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Effects of nitrogen metabolism on cell wall properties in Populus

  • Full or part time
  • Application Deadline
    Applications accepted all year round
  • Funded PhD Project (Students Worldwide)
    Funded PhD Project (Students Worldwide)

Project Description

A PhD position is currently available in the Biology Department at Syracuse University (http://biology.syr.edu/faculty/coleman/coleman.htm) to study the formation of the plant cell wall and how various external and internal factors influence cell wall chemistry in Populus. The plant cell wall is important from a number of perspectives for human use including food and fiber, but this research focuses on improving its usefulness as a source for biofuels and other bioproducts. The major goal of this research is to develop an understanding of how nitrogen influences cell wall formation, while at the same time reducing the required nitrogen consumption by plants. This position will encompass aspects of molecular biology, biochemistry, plant tissue culture and cell wall chemistry.

Applications are due by December 15th 2015, for a start date of August 2016. If you are interested in applying, please submit a pre-application to the Department of Biology Graduate Studies at: http://biology.syr.edu/grad/pre_app.htm

Syracuse has its own airport (15 minute drive from downtown) and is close to Toronto, New York City, Philadelphia, Montreal as well as the natural beauty of Upstate New York (Niagara Falls, The Finger Lakes, Adirondack lakes and mountains).

Syracuse University shares a campus with the SUNY-Environmental Science and Forestry School which also has an active plant biology program (http://www.esf.edu/)

Funding Notes

Funding is guaranteed through teaching and/or research assistantships for 5 years conditional on satisfactory progress.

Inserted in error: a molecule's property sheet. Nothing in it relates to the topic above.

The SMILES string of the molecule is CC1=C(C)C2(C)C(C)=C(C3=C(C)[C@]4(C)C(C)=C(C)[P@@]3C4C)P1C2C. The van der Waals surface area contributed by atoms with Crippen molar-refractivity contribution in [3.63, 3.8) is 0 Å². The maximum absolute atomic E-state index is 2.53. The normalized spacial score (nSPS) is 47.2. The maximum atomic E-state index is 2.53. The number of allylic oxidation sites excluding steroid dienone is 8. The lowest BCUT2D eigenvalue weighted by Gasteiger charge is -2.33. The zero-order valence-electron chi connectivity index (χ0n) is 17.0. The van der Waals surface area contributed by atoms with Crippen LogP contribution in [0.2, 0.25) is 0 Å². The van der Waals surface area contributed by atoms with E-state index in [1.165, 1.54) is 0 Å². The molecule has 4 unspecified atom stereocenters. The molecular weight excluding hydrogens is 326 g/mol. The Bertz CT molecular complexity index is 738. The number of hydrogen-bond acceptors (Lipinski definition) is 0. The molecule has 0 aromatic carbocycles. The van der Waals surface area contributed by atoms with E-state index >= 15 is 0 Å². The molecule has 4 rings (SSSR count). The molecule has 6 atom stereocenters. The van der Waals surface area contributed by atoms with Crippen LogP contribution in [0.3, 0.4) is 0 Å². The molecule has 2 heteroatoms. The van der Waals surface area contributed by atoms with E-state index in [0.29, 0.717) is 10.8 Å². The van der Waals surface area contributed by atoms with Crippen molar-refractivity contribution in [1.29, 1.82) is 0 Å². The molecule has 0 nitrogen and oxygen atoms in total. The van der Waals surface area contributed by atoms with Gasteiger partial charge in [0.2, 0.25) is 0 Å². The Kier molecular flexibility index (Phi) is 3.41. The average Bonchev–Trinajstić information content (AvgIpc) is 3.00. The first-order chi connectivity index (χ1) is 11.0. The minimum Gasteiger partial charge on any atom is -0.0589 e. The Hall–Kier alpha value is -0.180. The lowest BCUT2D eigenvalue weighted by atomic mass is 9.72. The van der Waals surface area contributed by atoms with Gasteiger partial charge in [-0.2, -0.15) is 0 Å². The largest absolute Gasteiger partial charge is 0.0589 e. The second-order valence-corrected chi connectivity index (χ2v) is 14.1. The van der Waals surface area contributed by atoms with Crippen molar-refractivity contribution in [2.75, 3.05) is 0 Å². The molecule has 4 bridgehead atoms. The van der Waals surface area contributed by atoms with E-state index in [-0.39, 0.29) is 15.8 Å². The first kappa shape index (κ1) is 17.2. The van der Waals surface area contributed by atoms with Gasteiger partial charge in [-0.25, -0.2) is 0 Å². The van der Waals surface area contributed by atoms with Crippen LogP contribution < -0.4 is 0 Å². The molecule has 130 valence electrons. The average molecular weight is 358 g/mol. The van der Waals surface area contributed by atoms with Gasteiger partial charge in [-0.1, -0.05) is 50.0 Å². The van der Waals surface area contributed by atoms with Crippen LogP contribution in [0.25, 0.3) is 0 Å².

Application Deadline for starting in August 2016 is Dec 31st 2015. However, late applications may be considered.

References

Kinkema M, Harrison M, Geijskes J, Shand K, Coleman HD, Palupe A, Sainz M, Dale J. (2014) An improved chemically inducible gene switch that functions in the monocotyledonous plant sugar cane. Plant Molecular Biology, 84: 443-454.
Ralph J, Akiyama T, Coleman HD, Mansfield SD. (2012) Effects on lignin structure of coumarate 3-hydroxylase downregulation in poplar. Bioenergy Research, 5: 1009-1019.
Coleman HD, Canovas FM, Man H, Kirby EG, Mansfield SD. (2012) Enhanced expression of glutamine synthetase (GS1a) confers altered fiber and wood chemistry in field grown poplar (Populus tremula × alba; 717-1B4). Plant Biotechnology Journal, 10: 883-889.
Yie X, Busov V, Zhao N, Meilan R, McDonnell LM, Coleman HD, Mansfield SD, Chen F, Li Y, Cheng Z-M. (2011) Transgenic poplar trees for forest products, bioenergy, and functional genomics. Critical Reviews in Plant Sciences, 30: 415-434.
Harrison MD, Geijskes J, Coleman HD, Shand K, Kinkema M, Palupe A, Hassall R, Sainz M, Lloyd R, Miles S, Dale JL. (2011) Accumulation of recombinant cellobiohydrolase and endoglucanase in the leaves of mature transgenic sugarcane. Plant Biotechnology Journal, 9:884-896.
Coleman HD, Beamish L, Reid AM, Park JY, Mansfield SD. (2010) Altered sucrose metabolism impacts plant biomass production and flower development. Transgenic Research, 19: 269-283.
Coleman HD, Yan J, Mansfield SD. (2009) Sucrose synthase affects carbon partitioning to increase cellulose production and altered cell wall ultrastructure. Proceedings of the National Academy of Sciences, USA, 106: 13118–13123.

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